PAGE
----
They are the menace of the borderlands, travelling with their herds paths they used for millenia, and razing any signs of civilization in the process. When the winter is especially harsh or the summer unusually dry, they descend upon the heartlands of kingdoms like a plague, more a natural disaster than an enemy.
Towering giants that stand well above 15 feet,these inhabitants of the great grasslands that border the most remote boundaries of the nation of Xhiklus,are an intimidating cross between humanoid and rhino. Their massive heads resemble those of a rhino,but they possess the hunched,hulking lower bodies of a humanoid being,and are endowed with the ability to fashion and use tools with their huge,three fingered hands. Often called ‘‘the Grey Monsters’’ by most people of the Hundreds,they are a force to be reckoned with.
When looking for an Orc substitute in a campaign, one should think about just a violent ethnic group of people. Huns, Goths, Visigoths, Franks, and Mongols, have all the same campaign effect of Orcs and other “monster races” that fight in large groups/ hordes. And it has the added bonus of people not being able take the moral high ground when they kill an intelligent being… because it is a people… not just a worthless Orc.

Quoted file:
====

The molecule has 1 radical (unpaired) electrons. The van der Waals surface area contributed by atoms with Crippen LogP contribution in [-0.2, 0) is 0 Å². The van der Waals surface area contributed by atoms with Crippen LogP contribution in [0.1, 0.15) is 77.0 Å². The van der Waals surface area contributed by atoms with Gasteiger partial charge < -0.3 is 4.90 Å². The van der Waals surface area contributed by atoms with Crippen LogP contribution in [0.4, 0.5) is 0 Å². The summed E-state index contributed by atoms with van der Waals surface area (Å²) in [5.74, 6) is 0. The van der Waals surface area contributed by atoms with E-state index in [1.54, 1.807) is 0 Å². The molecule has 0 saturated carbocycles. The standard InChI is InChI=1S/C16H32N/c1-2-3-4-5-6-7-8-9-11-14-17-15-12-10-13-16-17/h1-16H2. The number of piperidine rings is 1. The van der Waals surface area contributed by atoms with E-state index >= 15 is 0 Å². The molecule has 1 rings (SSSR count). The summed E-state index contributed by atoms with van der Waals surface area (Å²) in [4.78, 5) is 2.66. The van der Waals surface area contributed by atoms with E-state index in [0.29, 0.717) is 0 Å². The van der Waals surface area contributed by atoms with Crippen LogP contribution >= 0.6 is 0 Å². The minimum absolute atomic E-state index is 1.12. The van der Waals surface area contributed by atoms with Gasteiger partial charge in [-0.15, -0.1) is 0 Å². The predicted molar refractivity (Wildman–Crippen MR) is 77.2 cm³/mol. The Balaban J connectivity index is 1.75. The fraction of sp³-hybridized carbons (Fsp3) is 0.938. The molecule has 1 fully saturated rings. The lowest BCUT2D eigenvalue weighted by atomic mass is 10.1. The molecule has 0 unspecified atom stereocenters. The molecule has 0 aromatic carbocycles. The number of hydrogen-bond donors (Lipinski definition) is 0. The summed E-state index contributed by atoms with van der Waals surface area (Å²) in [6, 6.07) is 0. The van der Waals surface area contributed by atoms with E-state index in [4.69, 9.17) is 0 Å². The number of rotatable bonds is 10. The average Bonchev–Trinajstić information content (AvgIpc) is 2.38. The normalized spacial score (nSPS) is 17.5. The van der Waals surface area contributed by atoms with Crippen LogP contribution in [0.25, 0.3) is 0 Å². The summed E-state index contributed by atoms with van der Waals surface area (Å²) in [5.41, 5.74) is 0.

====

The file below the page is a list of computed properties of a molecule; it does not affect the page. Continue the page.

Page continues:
The mystery of fyre is one which has much occupyed my studies and the studies of men before me. ... I have concluded that fyre is the product of Fyre Antes.
Professor J Klewlise, "On the nature and origin of fyre" (1542)
The basis for many a bardic tale of courting and love, these beautiful small flowers symbolize new love to many.
A small weed that rarely grows big enough. Farmers like to remove it from their soil, finding little use for it. A secluded sect of monks living in the same region thinks differently, and bases an important ritual on this plant.
A little way up the narrow valley, before they reach the woods, the PCs notice the squat, tumbledown buildings by the riverside. They are hardly big enough for a human to stand in, and the complex cogs and shafts that occupy the central cavity of one of the buildings are perplexing. What were these buildings? And how safe are they to explore?
Alternatively a desolate place is the perfect setting for a derelict chapel or croft. There needn't be any actual physical encounter involved, but it adds atmosphere to a place to see its dead history. For instance, in the Outer Hebrides there are whole deserted villages which were razed to the ground by the English during the Clearances. Such stories give a setting authenticity and character.